Why should I go to Mass with a bunch of hypocrites?
Saturday of week 7 in Ordinary Time, May 26, 2018
We don’t identify Christians by judging how spiritual or sinful anyone is. “Being Catholic” doesn’t mean
being a good one. It means being visibly a member of the body of believers.
We both express and experience our identity by gathering physically with others at Mass, receiving Baptism and Confirmation, confessing our sins and receiving (or being refused) absolution in a human interaction with a priest who can speak in the name of the bishop for the whole community. “Being Catholic” means receiving, or conscientiously declaring oneself unable to receive, the Body of Christ in Communion, being officially recognized (or not) by the community as married or ordained, and finally, being accompanied through sickness and death by the whole community, symbolically present in the oil of Anointing.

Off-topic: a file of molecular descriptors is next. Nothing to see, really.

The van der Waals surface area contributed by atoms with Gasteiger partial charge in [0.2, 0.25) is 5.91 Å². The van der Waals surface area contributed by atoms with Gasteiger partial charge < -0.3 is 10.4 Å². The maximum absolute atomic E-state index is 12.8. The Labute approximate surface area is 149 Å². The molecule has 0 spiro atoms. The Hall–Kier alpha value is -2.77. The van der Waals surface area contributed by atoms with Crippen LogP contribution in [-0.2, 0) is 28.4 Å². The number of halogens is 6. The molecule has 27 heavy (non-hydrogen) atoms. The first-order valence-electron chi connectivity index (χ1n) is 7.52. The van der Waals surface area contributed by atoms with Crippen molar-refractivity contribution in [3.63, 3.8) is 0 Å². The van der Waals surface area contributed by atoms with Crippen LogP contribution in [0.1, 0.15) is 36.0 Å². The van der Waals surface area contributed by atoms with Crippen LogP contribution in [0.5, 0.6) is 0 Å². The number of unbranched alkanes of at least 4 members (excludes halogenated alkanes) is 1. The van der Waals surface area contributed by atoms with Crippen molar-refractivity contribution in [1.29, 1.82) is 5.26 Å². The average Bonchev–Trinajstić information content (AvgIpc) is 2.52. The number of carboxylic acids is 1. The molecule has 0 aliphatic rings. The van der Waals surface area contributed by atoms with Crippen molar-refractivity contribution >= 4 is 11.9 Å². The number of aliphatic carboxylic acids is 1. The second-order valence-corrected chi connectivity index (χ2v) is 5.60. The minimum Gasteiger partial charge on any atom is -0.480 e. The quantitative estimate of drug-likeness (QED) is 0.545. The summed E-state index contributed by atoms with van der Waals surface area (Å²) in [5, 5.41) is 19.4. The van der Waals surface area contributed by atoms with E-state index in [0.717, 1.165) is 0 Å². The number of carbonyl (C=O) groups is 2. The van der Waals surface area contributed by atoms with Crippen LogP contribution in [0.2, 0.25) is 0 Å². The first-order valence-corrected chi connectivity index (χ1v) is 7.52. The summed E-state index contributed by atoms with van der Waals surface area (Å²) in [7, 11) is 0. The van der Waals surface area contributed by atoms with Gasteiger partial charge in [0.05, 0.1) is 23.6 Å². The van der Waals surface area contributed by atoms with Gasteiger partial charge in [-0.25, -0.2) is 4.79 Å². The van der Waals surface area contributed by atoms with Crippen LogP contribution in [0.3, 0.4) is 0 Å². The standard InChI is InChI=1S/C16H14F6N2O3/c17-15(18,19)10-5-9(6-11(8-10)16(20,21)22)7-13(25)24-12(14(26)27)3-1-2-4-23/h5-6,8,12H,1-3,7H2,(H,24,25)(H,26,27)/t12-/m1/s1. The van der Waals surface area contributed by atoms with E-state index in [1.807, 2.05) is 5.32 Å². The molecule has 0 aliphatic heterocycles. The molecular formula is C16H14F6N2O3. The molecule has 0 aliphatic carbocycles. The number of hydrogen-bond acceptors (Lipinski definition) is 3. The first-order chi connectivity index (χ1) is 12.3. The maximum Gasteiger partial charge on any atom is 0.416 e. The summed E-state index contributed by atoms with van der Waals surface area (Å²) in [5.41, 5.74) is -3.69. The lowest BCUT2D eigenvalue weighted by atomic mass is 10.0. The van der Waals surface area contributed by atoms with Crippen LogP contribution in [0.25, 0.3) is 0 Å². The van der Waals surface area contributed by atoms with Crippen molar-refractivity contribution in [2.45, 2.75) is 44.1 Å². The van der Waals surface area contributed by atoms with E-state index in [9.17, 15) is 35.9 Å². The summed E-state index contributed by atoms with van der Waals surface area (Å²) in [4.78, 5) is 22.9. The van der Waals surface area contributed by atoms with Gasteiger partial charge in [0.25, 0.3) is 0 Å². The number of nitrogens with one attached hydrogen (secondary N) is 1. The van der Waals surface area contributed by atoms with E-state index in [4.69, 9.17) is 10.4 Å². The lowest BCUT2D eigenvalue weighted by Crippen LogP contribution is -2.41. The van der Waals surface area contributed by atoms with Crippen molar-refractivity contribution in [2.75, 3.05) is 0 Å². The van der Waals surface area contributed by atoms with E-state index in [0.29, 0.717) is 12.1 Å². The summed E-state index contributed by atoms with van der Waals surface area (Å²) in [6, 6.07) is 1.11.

Gathering together is the key. We don’t say those who have committed serious sins have “left the Church.” And we don’t leave them. The law or a bishop might declare some “excommunicated” to make a point, but that doesn’t say they are no longer Catholics. Only those who choose to stop gathering with the body of believers are “out.” We make no judgment about whether, in the secret of their souls, people are guilty. But they either gather together with us as one body or they don’t. “Being Catholic” is like being married: for better or worse, staying together is the key.
ACTION: Keep going to Mass.
PRAYER: “Lord, be merciful to me, a sinner.”